Three policemen in Pakistan have been jailed and suspended from the force after they made an unmarried couple who had allegedly engaged in sex to march naked through the streets of the town of Gambat.
According to reports, the adulterous couple were frog-marched for more than a mile on their way to the police station in this city in the southeastern Pakistani province of Sindh.
Mobile phone footage of the incident shows the police beating the man.
When some onlookers complained, police allowed the woman into their police vehicle, but forced the man to continue walking nude in front of the car.
BBC identified the man as Mumtaz Mirbahar, 52, who said he was "deeply scarred" by the humiliation. Mirbahar has been released on bail, but the unidentified woman remains in jail.
“They were abusing me as they made us walk,” Mirbahar told BBC. “The woman was pleading with them, ‘You have mothers and sisters of your own. Please let me get dressed.’”
The couple were apparently arrested during a police raid in a suspected brothel, answering complaints by neighbors of loud parties taking place during the holy month of Ramadan.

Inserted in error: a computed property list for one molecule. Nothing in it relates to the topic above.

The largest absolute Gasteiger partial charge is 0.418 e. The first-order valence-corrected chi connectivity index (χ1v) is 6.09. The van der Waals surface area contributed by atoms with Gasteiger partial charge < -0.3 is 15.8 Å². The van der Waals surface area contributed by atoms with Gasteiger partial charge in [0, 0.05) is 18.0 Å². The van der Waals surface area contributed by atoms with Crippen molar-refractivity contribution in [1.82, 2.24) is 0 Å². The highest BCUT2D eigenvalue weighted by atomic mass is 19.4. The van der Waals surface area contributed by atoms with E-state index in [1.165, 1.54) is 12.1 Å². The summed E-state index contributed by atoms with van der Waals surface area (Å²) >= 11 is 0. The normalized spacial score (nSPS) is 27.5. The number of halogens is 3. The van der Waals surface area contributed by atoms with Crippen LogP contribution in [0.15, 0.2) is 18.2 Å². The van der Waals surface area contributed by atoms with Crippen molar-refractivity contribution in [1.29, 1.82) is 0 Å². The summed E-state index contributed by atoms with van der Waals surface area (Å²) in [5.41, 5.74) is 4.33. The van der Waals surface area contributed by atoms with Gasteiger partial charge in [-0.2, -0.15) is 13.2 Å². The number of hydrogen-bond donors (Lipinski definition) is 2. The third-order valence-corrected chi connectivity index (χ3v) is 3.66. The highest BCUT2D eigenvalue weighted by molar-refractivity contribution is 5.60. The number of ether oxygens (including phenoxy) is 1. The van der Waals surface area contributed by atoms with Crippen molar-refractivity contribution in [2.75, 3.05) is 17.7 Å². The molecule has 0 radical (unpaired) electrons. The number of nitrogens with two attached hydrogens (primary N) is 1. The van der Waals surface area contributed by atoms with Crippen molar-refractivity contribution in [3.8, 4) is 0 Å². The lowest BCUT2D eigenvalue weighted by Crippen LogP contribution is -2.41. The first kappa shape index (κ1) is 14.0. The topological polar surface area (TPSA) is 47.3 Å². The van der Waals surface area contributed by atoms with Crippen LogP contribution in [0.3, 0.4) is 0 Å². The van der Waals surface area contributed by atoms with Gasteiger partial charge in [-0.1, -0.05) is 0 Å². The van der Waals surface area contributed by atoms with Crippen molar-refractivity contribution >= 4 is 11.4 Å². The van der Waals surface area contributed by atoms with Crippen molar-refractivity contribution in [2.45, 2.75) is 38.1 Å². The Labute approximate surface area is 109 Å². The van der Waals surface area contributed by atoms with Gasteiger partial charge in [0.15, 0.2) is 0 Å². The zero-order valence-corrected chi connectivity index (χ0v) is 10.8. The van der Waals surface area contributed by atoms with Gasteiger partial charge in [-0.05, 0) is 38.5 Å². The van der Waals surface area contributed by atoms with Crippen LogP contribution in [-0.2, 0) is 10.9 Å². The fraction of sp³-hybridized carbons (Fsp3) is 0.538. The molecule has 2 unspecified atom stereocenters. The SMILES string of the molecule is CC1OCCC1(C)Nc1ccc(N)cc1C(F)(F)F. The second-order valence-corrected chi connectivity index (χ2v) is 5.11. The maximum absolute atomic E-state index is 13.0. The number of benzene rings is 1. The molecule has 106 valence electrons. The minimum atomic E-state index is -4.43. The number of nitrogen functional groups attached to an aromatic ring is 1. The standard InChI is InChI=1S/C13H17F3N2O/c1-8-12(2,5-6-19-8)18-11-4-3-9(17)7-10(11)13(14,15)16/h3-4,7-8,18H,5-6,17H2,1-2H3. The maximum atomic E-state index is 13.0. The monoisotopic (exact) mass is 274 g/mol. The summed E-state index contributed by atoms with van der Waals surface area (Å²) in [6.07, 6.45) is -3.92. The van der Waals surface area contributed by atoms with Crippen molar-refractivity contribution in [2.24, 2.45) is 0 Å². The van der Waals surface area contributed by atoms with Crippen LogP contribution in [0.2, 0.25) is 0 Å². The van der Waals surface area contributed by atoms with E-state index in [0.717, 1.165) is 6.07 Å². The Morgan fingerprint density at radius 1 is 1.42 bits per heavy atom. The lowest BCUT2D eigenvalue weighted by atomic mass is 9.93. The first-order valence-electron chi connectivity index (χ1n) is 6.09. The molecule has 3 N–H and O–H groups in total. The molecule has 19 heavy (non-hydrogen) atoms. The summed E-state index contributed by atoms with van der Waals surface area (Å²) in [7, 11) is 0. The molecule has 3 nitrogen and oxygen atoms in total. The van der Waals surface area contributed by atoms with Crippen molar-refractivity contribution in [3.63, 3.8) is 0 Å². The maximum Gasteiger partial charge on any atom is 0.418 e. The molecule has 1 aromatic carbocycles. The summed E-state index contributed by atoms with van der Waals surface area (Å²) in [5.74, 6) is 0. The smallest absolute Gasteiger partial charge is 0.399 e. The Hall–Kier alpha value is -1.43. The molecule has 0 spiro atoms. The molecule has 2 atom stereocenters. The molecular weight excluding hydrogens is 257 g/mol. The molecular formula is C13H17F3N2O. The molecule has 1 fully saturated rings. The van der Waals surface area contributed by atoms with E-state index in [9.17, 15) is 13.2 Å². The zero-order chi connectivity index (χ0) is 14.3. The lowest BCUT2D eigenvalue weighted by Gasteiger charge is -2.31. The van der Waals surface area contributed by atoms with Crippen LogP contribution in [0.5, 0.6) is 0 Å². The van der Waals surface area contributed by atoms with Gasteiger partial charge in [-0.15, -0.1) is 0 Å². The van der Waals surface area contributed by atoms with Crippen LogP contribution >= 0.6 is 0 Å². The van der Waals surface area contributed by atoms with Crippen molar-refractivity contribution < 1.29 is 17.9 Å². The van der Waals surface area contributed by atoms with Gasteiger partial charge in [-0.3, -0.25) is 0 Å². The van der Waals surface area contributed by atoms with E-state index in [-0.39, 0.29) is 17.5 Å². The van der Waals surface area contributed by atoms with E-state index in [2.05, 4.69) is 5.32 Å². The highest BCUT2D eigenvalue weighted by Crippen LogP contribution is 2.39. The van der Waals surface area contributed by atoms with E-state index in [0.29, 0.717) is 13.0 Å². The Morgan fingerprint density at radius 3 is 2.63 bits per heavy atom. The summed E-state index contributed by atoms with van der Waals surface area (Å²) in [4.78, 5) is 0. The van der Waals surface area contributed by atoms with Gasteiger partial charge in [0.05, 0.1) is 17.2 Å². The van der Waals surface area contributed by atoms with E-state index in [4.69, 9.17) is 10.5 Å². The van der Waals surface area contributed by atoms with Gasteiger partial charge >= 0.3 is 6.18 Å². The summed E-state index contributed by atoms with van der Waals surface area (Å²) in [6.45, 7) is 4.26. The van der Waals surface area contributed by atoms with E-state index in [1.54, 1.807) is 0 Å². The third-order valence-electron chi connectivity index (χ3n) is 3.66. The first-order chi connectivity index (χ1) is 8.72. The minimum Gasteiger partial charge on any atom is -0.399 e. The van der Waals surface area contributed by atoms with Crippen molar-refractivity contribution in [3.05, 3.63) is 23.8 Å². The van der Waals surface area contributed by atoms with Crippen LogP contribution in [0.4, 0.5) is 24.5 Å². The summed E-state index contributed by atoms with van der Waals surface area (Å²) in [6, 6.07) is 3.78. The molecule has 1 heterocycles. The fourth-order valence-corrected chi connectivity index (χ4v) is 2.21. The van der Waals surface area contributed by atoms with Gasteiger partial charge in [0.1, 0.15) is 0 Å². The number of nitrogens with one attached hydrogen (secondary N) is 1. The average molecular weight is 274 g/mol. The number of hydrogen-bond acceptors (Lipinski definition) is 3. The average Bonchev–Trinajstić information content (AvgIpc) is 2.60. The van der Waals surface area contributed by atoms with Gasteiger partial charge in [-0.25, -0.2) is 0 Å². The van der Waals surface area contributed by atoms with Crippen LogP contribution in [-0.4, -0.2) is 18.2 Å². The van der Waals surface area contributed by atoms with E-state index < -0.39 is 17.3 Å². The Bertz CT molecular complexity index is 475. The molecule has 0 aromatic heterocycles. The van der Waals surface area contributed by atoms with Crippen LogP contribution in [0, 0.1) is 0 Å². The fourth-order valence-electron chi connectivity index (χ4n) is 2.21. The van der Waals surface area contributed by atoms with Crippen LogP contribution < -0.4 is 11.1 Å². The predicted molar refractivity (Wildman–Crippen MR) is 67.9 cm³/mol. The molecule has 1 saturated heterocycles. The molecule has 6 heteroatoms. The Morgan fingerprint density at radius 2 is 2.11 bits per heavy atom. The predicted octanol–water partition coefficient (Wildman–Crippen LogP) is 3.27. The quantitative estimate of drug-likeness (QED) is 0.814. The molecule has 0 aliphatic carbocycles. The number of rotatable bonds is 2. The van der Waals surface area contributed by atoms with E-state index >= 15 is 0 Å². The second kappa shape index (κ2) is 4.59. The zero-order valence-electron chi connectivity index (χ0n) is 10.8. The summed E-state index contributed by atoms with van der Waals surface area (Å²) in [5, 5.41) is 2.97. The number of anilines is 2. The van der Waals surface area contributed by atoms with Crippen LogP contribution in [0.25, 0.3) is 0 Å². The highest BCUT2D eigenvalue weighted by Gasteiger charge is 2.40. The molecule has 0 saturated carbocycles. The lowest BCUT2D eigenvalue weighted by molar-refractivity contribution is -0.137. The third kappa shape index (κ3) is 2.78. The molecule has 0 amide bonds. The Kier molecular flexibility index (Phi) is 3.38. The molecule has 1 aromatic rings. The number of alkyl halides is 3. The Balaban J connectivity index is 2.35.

Ifran Baloch, the local police chief, told reporters the policemen could face prosecution.
"If the cops accused of such inhuman treatment towards the couple were found guilty, they will not be spared," he said.
Such public humiliation of sex offenders is quite common in Pakistan – but what makes this case unusual is that it was filmed by a mobile phone.
But walking nude in public may be the least of the couple’s problems.
Under the ‘Zina laws’ of Pakistan, fornication and adultery are considered “crimes against the state” and are theoretically punishable by death. However, the death sentences is rarely carried out in such cases.
Still, sometimes executions are performed by extra-judicial elements.
In the summer of 2007, a woman and three men were shot to death by Pakistani villagers after a local tribal council found them guilty of having committed adultery.
The incident took place in the Khyber agency, a semi-autonomous region near the Afghan border.